Jeremy Brett will always be THE Sherlock for me, but the recent portrayal of the famous detective by the young Benedict Cumberbatch is almost as equally impressive. At first I thought I'm not going to be such a huge fan of modern, cell phone texting Holmes, but the spirit of Holmes was well and truly preserved in all the mannerisms that Cumberbatch so meticulously presented. He's ingenious, he's quick-witted and whimsical, but we also see his more emotional and softer side.


Benedict Cumberbatch


Jeremy Brett

I also recently acquired great insight into Conan Doyle's life and his problematic relationship with the detective he created, as well as his own sleuth propensities in a book by Julian Barnes called 'Arthur and George'.

Tuesday, 27 November 2012


Whenever I wish I was someplace else, it is in Paris. I've been there twice after longing to visit the City of Light since I was a kid. When my uncle came back from his several weeks stay and brought back the maps and pictures of the beautiful city, I was enchanted and all I ever wanted was to go to Paris.

When I started work after University, my boss was this French guy whom I didn't like that much at the beginning. However, we became friends and he ended up doing one of the greatest things for me ever - inviting my husband and me for a week-long stay in his place in Paris as part of our honey moon.

It was the best thing ever! It was April, it was warm and sunny, and we had the free rein of our time and resources. We paved the cobbled streets for hours every day, just drinking it all in - the people, this sights, the smells, awed by the sheer size and lavishness of this grand city.

Nothing was lost on me - the poverty, the beggars, ethnic diversity, morning rush hour, rather pesky waiters when you address them in English God forbid, but also the richness of architecture, art, fashion, a visual feast of a very special kind.

And food. Fantastic food, even plain sandwiches were fantastic. But most amazing for me are the two famous patisseries, Ladure and Pierre Herme, and all kinds of sweet wonders that melted on my tongue.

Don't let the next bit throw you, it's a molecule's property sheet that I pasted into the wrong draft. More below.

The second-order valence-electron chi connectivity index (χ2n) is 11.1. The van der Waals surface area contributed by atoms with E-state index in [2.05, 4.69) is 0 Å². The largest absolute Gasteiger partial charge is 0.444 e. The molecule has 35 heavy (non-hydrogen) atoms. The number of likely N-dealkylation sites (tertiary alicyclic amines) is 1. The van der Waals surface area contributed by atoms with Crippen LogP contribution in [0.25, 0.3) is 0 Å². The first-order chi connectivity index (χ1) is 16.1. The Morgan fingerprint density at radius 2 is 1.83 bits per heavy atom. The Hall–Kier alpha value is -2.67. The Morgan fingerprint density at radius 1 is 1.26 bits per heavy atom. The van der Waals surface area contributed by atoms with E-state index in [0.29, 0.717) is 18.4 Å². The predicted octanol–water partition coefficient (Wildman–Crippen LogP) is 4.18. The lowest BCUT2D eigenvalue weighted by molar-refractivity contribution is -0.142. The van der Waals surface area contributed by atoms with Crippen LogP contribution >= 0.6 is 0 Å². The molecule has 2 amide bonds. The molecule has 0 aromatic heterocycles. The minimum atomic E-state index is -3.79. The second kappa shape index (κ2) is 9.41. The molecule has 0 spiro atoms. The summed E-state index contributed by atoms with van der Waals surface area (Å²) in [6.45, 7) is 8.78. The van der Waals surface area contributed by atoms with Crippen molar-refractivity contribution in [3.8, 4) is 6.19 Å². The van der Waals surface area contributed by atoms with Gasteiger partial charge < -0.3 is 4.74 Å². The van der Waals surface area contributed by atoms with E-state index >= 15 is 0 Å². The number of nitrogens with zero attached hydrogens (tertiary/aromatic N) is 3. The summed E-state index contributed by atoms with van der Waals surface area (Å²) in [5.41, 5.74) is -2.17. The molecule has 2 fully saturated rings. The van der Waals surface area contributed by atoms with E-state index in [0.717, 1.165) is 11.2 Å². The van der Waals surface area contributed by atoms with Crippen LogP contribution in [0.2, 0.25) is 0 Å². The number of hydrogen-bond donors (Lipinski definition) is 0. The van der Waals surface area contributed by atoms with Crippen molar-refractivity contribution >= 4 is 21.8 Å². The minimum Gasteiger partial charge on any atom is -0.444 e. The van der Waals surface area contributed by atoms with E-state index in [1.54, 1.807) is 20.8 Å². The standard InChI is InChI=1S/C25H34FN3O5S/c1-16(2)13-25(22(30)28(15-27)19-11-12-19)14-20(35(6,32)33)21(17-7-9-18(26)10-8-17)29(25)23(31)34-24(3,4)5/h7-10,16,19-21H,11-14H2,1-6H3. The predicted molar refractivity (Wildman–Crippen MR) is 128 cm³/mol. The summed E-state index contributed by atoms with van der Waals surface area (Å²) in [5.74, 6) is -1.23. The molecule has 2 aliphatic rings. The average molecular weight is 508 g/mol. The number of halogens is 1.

Our great hosts took us on all sorts of little trips around the city and its vicinity, as well as to great restaurants, a bodega party and a smokey night club, but for me, the city and its never ending noise and rush, the streets, the churches that just jump out at you as you turn a corner, the trees and parks, these made the greatest impression.

We had another trip to France after this and spent a day in Paris before leaving for a lavish wedding ceremony for our hosts and further on, down the Loire valley ending up in Ile de Re in the Atlantic, but that was a whole different story. Amazing and beautiful, but not quite as fabulous as Paris.

It was a dream come true, it was the fulfillment of a childhood dream, it was a honey moon with the man I love, it was my first visit to a Western European city and it was a fairytale.

Friday, 23 November 2012

Two Years

It will be two years to the day tomorrow that my father died. He was 56. I remember everything about that day, minute by minute. I remember my grief, that of my mom and my brother, my husband, as well as the grief of so many people that came to our house to share the sadness of the loss.
For not only did I loose my father, my grandfather lost his son, my aunt lost her brother, my mom's numerous family lost one person that they all universally loved and liked a lot, and his friends and colleagues lost a loyal and good friend and co-worker.
And that was what has sort of taken me aback the most at the day of his funeral - how many people showed up to pay respects because my father was an important part of their lives as well. His friends from childhood, high school, university, his co-workers. I guess I knew he was a well liked guy, I just didn't realize how much so.
Loosing a parent is never easy, regardless of their age when they die. Loosing your spouse, however, is I think even harder and I can see that on my mom. She misses him the most.
Whenever I watch a basketball game or a tennis match, whenever I hear or read some poetry, whenever I hear talk of Russia, I think of my dad. I remember all the good times, I remember my childhood and I know he loved us both so much. I know he loved his granddaughters a lot as well and I'm sad for him and for them that he's not around to see them grow up.
But I also remember the bad stuff and all things he's done wrong which contributed to him leaving us that much sooner. I remember him telling me during his last days how much time he spent with unimportant people instead with us, me and my brother. He was genuinely sorry for that, I know. But I also know that I thought 'well, it's a little late for that now, isn't it?'.